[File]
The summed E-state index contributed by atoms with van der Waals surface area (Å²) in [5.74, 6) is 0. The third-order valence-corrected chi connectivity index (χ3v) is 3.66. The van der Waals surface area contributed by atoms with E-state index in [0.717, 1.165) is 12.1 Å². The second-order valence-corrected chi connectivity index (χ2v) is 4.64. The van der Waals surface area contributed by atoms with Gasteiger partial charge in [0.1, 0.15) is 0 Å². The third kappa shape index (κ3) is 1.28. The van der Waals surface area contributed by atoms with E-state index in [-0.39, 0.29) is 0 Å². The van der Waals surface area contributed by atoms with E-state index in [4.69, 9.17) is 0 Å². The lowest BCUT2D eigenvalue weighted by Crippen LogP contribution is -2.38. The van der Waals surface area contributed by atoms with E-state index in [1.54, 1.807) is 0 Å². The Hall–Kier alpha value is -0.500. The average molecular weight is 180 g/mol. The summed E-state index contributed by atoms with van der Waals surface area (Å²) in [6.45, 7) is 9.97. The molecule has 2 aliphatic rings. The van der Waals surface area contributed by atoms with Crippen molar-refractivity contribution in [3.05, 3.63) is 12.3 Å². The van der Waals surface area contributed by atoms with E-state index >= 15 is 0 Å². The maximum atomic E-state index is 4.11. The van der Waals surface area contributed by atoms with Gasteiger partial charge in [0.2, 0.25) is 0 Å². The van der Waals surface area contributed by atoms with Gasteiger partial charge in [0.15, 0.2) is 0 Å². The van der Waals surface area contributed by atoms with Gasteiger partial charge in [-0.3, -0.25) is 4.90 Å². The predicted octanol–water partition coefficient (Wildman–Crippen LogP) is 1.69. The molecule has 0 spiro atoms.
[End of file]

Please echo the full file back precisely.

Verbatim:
The summed E-state index contributed by atoms with van der Waals surface area (Å²) in [5.74, 6) is 0. The third-order valence-corrected chi connectivity index (χ3v) is 3.66. The van der Waals surface area contributed by atoms with E-state index in [0.717, 1.165) is 12.1 Å². The second-order valence-corrected chi connectivity index (χ2v) is 4.64. The van der Waals surface area contributed by atoms with Gasteiger partial charge in [0.1, 0.15) is 0 Å². The third kappa shape index (κ3) is 1.28. The van der Waals surface area contributed by atoms with E-state index in [-0.39, 0.29) is 0 Å². The van der Waals surface area contributed by atoms with E-state index in [4.69, 9.17) is 0 Å². The lowest BCUT2D eigenvalue weighted by Crippen LogP contribution is -2.38. The van der Waals surface area contributed by atoms with E-state index in [1.54, 1.807) is 0 Å². The Hall–Kier alpha value is -0.500. The average molecular weight is 180 g/mol. The summed E-state index contributed by atoms with van der Waals surface area (Å²) in [6.45, 7) is 9.97. The molecule has 2 aliphatic rings. The van der Waals surface area contributed by atoms with Crippen molar-refractivity contribution in [3.05, 3.63) is 12.3 Å². The van der Waals surface area contributed by atoms with E-state index >= 15 is 0 Å². The maximum atomic E-state index is 4.11. The van der Waals surface area contributed by atoms with Gasteiger partial charge in [0.2, 0.25) is 0 Å². The van der Waals surface area contributed by atoms with Gasteiger partial charge in [0.15, 0.2) is 0 Å². The van der Waals surface area contributed by atoms with Gasteiger partial charge in [-0.3, -0.25) is 4.90 Å². The predicted octanol–water partition coefficient (Wildman–Crippen LogP) is 1.69. The molecule has 0 spiro atoms.